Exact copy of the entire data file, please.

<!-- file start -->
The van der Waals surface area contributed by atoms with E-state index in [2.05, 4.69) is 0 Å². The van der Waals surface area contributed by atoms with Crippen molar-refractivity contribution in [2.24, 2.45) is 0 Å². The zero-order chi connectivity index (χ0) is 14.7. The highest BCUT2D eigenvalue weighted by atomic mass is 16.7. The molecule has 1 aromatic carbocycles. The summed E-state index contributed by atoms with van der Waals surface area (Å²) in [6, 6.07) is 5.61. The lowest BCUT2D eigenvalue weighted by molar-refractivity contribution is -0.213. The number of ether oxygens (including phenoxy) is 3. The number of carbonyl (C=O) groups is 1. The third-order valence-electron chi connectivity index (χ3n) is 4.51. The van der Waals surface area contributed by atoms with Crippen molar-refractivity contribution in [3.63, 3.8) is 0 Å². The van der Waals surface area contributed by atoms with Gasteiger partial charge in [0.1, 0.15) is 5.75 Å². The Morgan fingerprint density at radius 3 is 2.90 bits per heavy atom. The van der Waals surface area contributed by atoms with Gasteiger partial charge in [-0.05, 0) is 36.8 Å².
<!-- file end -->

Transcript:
The van der Waals surface area contributed by atoms with E-state index in [2.05, 4.69) is 0 Å². The van der Waals surface area contributed by atoms with Crippen molar-refractivity contribution in [2.24, 2.45) is 0 Å². The zero-order chi connectivity index (χ0) is 14.7. The highest BCUT2D eigenvalue weighted by atomic mass is 16.7. The molecule has 1 aromatic carbocycles. The summed E-state index contributed by atoms with van der Waals surface area (Å²) in [6, 6.07) is 5.61. The lowest BCUT2D eigenvalue weighted by molar-refractivity contribution is -0.213. The number of ether oxygens (including phenoxy) is 3. The number of carbonyl (C=O) groups is 1. The third-order valence-electron chi connectivity index (χ3n) is 4.51. The van der Waals surface area contributed by atoms with Crippen molar-refractivity contribution in [3.63, 3.8) is 0 Å². The van der Waals surface area contributed by atoms with Gasteiger partial charge in [0.1, 0.15) is 5.75 Å². The Morgan fingerprint density at radius 3 is 2.90 bits per heavy atom. The van der Waals surface area contributed by atoms with Gasteiger partial charge in [-0.05, 0) is 36.8 Å².